British builder redfern1950s has captured the airship feel very well with his two latest models. The orange one fits the industrial style very well, featuring plenty of lights, sirens, and other safety devices protecting simple hooks and pulleys. The red one is more of a throwback to a previous generation, more steampunk than dieselpunk. But both have the flaps and chains and lamps that make the skies seem a little more weird than they used to.
Beau Donnan is a master of dieselpunk – which is like steampunk but oilier, dirtier, and more 1940s than 1840s. One of his latest creations is this tracked artillery vehicle, and it’s a beast…
This crazy contraption features Beau’s hallmark realistic color scheme and fantastic greebling, but what makes this model really shine is the motorized features. Check out the artillery functions in action in this video.
Moko is an amazing builder – that is a fact. His mechas and character creations are among the best out there, so it was a huge and pleasant surprise when I saw this amazing steampunk car created by him:
I’ve rarely seen him build vehicles, so seeing this build filled me with joy. Just check out the chromed details, the gear placement, and wood elements mixing perfectly with the build. The characters are also a great addition. They just look like they could be part of a great story.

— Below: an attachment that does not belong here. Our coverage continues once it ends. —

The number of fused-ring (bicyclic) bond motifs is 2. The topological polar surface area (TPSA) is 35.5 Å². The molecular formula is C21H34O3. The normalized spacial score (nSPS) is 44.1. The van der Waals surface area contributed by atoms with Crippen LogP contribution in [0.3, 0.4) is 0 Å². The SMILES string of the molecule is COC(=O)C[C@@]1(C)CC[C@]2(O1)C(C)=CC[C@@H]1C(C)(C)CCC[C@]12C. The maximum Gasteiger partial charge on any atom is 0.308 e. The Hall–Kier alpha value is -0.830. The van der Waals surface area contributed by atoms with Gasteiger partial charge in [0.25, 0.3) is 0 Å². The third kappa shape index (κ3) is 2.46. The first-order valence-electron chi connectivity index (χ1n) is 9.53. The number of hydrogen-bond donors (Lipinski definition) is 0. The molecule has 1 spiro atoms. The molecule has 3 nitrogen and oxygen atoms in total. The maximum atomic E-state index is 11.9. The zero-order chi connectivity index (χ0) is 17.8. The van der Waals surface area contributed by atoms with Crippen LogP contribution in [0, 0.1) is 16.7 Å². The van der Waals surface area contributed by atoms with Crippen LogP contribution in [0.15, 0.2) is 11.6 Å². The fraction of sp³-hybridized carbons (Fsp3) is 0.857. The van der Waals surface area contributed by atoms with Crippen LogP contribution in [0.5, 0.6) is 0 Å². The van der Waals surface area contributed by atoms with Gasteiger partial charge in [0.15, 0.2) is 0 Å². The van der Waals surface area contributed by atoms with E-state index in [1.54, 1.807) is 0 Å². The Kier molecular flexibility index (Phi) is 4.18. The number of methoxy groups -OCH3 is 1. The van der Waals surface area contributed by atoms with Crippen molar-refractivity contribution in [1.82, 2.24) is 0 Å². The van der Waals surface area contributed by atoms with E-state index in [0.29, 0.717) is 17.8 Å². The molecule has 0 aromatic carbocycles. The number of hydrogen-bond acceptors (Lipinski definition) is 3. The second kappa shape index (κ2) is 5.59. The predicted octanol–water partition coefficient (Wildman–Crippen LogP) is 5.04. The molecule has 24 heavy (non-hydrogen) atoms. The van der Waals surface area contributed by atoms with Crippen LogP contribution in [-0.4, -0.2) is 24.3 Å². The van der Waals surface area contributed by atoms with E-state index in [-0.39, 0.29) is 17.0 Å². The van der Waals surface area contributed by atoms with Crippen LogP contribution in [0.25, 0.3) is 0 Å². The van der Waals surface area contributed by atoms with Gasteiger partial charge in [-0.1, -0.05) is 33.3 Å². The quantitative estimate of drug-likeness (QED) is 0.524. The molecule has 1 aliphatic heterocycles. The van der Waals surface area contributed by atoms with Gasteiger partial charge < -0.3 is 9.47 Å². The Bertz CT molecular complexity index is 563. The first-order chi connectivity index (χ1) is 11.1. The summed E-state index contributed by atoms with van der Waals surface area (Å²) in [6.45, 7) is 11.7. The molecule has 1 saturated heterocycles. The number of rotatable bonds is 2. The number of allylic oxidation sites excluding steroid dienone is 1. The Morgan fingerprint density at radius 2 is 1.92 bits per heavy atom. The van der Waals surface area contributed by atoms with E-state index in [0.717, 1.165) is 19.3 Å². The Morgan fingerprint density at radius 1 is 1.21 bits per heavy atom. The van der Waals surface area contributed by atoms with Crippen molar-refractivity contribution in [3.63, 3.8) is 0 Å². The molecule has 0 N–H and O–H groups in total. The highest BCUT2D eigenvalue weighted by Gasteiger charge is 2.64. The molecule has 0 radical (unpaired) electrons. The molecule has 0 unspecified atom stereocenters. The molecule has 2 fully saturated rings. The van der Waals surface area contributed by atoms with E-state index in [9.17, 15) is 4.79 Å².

If by any chance the colors look familiar, well, that is because this car is part of a set:
We blogged the steampunk mecha not so long ago, but they look so good together, I just drooled when I saw them next to each other. They’re a match made in heaven – a heaven sustained in the air by steam-powered propellers.
Taipei-based French builder JPascal was inspired by the work of illustrator and concept artist Ian McQue to produce this trio of functional-looking sky boats. The clutter, small details, and non-uniformity of these aerial craft convey a real sense of authenticity, while the bright color schemes are a refreshing departure from the more traditional Steampunk LEGO palette.
League of Legends is populated by multitudes of fascinating and unusual characters, both in real life and in the game. One of the game’s more steampunky characters to be found in the game is Blitzcrank, the Great Steam Golem, and Eric Tsai’s LEGO version looks positively smashing and ready to crash your lane.
Matthew Hocker drew the “Steampunk-ify any Fiat 500 or VW Microbus” category in the LUGNuts 100th Challenge that we’re sponsoring, and the results are spectacular. I first clicked on the photo because I was intrigued by the VW bus, with a certain time traveling mad scientist building new toys, but what ultimately impressed me most is the desert landscaping, with cactuses in full bloom.
The van itself falls into the classic steampunk color scheme of mostly brown and metallic, but is delightfully executed, with ornate gold smokestacks.
Cpt. Brick shows us what the Ghostbusters crew might have looked like if they’d been born in London instead of New York, a hundred years earlier. These Victorian gentlemen look ready to tackle ectoplasmic entities as well as pesky librarians. Just don’t cross the steams! That would be bad — nearly as bad as that steampunk pun right there.